For 'The Honey and the Knife' he found his motive and drive while walking. Are you familiar with The Walk Anyway Day? Translated rather freely as "keep walking, even if you don't feel like it or it doesn't matter". Van Laere left his guitar at home and composed the songs in his head while taking long walks across the city. He tested the new material, without introducing it first, in places where no one knew him.
Where Amsterdam was his favourite spot to keep a low profile. * Admiral Freebee kept that 'feeling of a debut' as a result of it. A warm memory of the no man's land between the silver at Humo's Rock Rally 2000 and the release of 'Admiral Freebee' (2003). He follows his feelings and rekindles the bond with Jo Francken, the producer of the debut album.
Many perils lay ahead. But he knows exactly what to do. "Nobody knows better what I can do than Jo. He has been my sound technician for ten years and the producer of the first album." * The two men recorded the basic tracks in just a few days in the Motormusic (Koningshooikt) studio.
After that, they had the luxury of being able to forget time in Studio Dam (the home-studio of Francken), something Van Laere had never done before.* 'The Honey and the Knife' is the cross section of a) a debut album, b) ten years of evolution and c) life, as it passes. Without it being played out, you feel that it covers the deeper things in life. Freebee remains in obscurity who the storyteller is. "The title is a metaphor for contradicting oneself.
'The Honey' imagines that he knows himself. 'The Knife' imagines that he knows others." Contradictions reign the album. He/someone is always on the run ('Always on the Run') but looks for a place to settle down ('Home'). He/someone turns his back on his loved one ('The Last Song about You') but also paints the heavens with her name ('Fools Like Us'). * The musical geography of Admiral Freebee remains unchanged.
But his spectrum was never before this broad. Opener 'Blues for a Hypochondriac' is a sturdy fantasy about Grinderman. 'My Hippie Ain’t Hip' is swinging danceblues that can brotherly be entwined with Primal Scream's 'Kill All Hippies'. 'The Last Song about You' shares some common genes with The Replacements and 'Always on the Run' travels between eighties' Bowie and Scissor Sisters.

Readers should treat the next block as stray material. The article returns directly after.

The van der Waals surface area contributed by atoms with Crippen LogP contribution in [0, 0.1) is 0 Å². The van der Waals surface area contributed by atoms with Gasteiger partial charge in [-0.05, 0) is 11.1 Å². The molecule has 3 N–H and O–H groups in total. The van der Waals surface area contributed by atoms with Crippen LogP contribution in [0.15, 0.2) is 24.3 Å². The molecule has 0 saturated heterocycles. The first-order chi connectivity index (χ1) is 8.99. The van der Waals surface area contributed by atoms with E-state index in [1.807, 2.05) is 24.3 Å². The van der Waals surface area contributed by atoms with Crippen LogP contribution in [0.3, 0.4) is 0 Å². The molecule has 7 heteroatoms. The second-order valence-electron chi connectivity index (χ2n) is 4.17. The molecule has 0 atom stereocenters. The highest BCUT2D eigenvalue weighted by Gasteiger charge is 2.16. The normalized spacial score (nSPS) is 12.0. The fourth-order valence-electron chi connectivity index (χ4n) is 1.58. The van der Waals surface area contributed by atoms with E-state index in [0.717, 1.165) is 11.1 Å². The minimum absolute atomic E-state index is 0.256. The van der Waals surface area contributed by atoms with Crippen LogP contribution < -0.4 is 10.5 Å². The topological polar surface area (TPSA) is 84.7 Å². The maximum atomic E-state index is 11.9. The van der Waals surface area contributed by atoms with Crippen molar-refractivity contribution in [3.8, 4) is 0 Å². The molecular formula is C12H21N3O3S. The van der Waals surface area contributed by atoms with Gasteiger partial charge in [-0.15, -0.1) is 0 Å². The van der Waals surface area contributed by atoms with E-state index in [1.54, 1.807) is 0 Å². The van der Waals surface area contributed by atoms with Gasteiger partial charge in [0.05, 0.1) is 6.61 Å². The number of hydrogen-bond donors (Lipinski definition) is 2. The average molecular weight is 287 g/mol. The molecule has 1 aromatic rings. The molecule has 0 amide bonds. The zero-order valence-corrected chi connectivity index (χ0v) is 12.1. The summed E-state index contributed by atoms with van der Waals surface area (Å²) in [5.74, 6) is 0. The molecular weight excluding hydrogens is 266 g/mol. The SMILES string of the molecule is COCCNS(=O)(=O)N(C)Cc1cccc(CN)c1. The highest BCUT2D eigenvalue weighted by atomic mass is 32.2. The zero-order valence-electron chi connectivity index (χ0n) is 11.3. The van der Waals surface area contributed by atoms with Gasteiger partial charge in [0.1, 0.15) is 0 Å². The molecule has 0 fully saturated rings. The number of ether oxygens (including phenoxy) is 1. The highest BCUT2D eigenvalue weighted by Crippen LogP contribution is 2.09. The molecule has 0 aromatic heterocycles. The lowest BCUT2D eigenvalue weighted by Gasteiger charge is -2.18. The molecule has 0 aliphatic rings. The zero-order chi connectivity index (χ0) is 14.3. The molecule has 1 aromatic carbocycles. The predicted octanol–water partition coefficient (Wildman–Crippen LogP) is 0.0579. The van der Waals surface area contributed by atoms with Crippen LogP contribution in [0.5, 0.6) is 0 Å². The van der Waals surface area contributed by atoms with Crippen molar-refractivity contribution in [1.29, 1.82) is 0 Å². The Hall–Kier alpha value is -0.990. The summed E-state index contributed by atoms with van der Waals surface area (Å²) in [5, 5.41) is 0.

'Hymns For Demons' starts off with the comfortable laziness of Lambchop and ends in a guitar fury. The silver lining comes from Karolien Van Ransbeeck, an Antwerp gem that sounds as though she knows where the elves live in the forest. * 'The Honey and The Knife' is at times warm and at times angry, at times small and at times big, at times subdued and at times danceable. The best in a series? Never ask an artist to have to choose between his own children. But 'The Honey and The Knife' surely contains everything a good album needs to contain.
Joni Mitchell recently said she misses the authenticity, integrity and honesty in today's music. They're all present here. * The photo's and artwork are by Ed Templeton. A Californian skater that has a number of world-famous 'tricks' attached to his persona. He is the mastermind behind the skateboard company Toy Machine (www.toymachine.com), but at the same time a blessed and respected photographer and painter.
That combination has some implications. When he held an exhibition in Antwerp in 2007, twelve year old skaters were flocking in front of the doors coming from Paris and Rotterdam. Templeton will have an exhibition in the S.M.A.K. (Ghent), from April 3rd until June 13th. Studio lineup : * Guitar/vocals/’Songs’: Tom Van Laere * Guitar: Jesse Tobias (Red Hot Chili Peppers, Morrissey, Alanis Morissette, The Twilight Singers) * Bass: Ric Markmann (Chris Cornell) * Drums and backing vocals: Dean Butterworth (Morrissey, Ben Harper) * Backing vocals: Tommy Funderburk (Toto) * Production and technique: John Hanlon (Neil Young & Crazy Horse) Read more on Last.fm.
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